full time. And with regular Yoga practice I could manage my energy better. I
didn’t have those “boom and busts” anymore. Don’t get me wrong though, I still had bad days. I still do.
These days I own a little Yoga studio in Cambridge. I teach
all kinds of people but I run some classes that are dedicated to people with
M.E., Fibromyalgia and similar chronic conditions. Not only is this a chance for
them to do a little movement and a lot of relaxation that is suitable for them,
but it also gives them a chance to meet other people with M.E., something I never got
to do. We keep it very positive in class and try not to moan too much about our
symptoms. Everyone keeps coming back so it seems to be helping! Of course Yoga isn’t necessarily suitable for everyone with
M.E. and it might not help you in the same way it helped me. My point in sharing
all of this with you is to never, ever, give up hope. You never know what is round the
corner. I still have bad days, as I said, but my once moderate M.E. is now mild,
even on a bad day. I’ve come a long way baby.
Rachel is a Yoga and Pilates teacher, massage therapist and
studio owner in Cambridge UK. Check out her website for more info about M.E. and Fibromyalgia http://massage-movement.co.uk
or follow along on Instagram and Twitter @rachel_fusion
Hello, Foggy is resting his paws in Deal, Kent; waiting to jet off to the Philippines on Sunday morning. He has given me permission to write another blog post. Hi, I have made some truly wonderful friends through this campaign and I hope these lovely people are now lifelong amigos. They constantly praise my efforts and spur me on when, on rare occasions, my enthusiasm and positivity wanes. I have never met these people and yet we are like kindred spirits; I don't feel I could have coped without their support and inspirational emails. Here are a few extracts showing the love these men and women show me on a regular basis....I am very lucky xx 'I never know if it's weird to tell someone I'm proud of them but I really am. You've done so much to raise awareness and funds, I think you're amazing. How anyone has the courage to stand up and present for half an hour with brain fog is beyond me!' 'I KNOW you don't appreciate how good the campaign. That's why I keep telling you how great it is!!' 'You know I heart Fogs. And love everything you do. Don't underestimate the impact you're having on people with ME -to know you're championing the cause even though you're ill yourself means the world x' I am writing this blog because I am constantly filled with self-doubt that this campaign isn't as good as many people keep telling me. I want to explain why. When I started this campaign I had hoped that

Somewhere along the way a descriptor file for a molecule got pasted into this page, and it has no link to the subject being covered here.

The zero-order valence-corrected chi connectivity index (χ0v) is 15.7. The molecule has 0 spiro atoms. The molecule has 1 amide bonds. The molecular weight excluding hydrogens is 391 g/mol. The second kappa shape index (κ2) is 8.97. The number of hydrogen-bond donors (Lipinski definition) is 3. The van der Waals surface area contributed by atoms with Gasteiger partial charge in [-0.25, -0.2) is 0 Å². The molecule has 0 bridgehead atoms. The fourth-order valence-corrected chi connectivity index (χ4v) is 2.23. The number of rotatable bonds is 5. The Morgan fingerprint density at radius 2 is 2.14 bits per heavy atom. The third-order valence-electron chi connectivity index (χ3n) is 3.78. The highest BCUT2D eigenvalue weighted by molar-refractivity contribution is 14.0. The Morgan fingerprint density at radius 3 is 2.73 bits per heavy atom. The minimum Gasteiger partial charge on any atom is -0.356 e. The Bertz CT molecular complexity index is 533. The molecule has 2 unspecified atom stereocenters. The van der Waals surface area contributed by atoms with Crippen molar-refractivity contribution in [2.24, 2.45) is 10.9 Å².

people that I am in daily contact with would read all about this dreadful illness, engage with the campaign and realise why I am like I am. However, many of the people closest to me: friends and work colleagues, are still no closer to understanding the illness than they were on day one of this campaign. I have discovered that you can't force people to engage with an invisible illness. Engagement with the campaign in my workplace is probably around 5% of staff...such is life. Most of Foggy's donations have come from sufferers or family/friends of sufferers. It is unacceptable that sufferers have to do their own fundraising. As I said in my International ME Awareness Day talk, more funding should come from the world's governments, as is the case with other illnesses. It is not possible to determine whether Foggy's non-suffering Followers have engaged with the M.E. awareness aspect of the campaign or whether they are just liking the character of Foggy. If any non sufferers would like to get in touch to tell me they have been made aware that would be great. I only ever receive feedback from sufferers. As lovely as that is, there is no point in raising awareness amongst people who already know everything they need to know! Foggy and I love all of our Followers regardless of their state of health; we just wish we could tell whether our mission of raising awareness, amongst non sufferers, is being achieved. Then there is the media. Despite my best efforts I simply cannot get any national newspapers, magazines or TV programmes to cover Foggy and his